Snow mould is a fungal disease that can appear in early spring as the snow melts. Fungal growth begins to develop in the winter beneath snow cover while the ground is unfrozen. Symptoms of snow mould can first appear as circular, straw colour patches. Snow mould thrives in lawns with a surplus of organic matter. There are two forms of snow mould, gray and pink. Grey snow mould symptoms appear in circular patches of a scalded or bleached variety. On lengthy turf, there is a general blighting rather than strong distinct patches. Pink snow mould patches are an orange, red or brown colour.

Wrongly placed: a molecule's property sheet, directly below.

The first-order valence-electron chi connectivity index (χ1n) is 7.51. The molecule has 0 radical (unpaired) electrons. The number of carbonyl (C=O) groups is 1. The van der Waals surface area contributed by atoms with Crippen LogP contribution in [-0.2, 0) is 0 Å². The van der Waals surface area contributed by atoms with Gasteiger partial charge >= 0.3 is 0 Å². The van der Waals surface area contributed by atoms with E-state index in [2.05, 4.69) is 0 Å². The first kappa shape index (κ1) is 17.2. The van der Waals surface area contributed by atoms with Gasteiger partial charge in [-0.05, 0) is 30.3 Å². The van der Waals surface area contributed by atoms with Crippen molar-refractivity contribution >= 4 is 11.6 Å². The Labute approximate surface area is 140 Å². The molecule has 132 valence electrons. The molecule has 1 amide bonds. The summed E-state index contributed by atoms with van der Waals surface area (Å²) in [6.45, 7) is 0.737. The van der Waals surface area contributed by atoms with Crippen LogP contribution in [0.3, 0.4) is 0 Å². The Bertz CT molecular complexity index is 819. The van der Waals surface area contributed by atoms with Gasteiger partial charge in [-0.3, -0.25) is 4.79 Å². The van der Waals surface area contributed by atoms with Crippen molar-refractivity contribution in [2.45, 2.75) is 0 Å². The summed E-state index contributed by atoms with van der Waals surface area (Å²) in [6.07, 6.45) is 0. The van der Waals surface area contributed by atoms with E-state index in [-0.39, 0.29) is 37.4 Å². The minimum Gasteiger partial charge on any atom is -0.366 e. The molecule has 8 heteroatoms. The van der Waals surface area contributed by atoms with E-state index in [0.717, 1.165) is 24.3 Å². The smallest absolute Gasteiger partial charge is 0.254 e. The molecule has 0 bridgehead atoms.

To manage both types of snow mould, it is recommended to minimize the lawn’s organic matter commonly referred to as thatch. Thatch is where the fungus can continue to survive during the summer months. An effective tool to diminish snow mould is to mow the grass until it stops growing or goes dormant, and avoid late fall fertilization while the lawn is still growing. This will minimize the amount of leaf area and prevent succulent growth, both key contributors to snow mould. If damage does occur, loosen any matted areas with a leaf blower while wearing a mask to encourage drying the surface. Do not rake the damaged area as this could cause further injury. It is recommended to lightly fertilize damaged turf to promote new growth. The damage caused by snow mould is rarely serious. Generally, infected areas will be a little slower to green up in the spring. Although it can appear that your lawn is in rough shape, most snow mould damage will recover with time. It takes approximately 40 days of consecutive snow cover for snow mould to develop. To give your lawn the best chance at surviving winter damage, it needs to be cared for all year.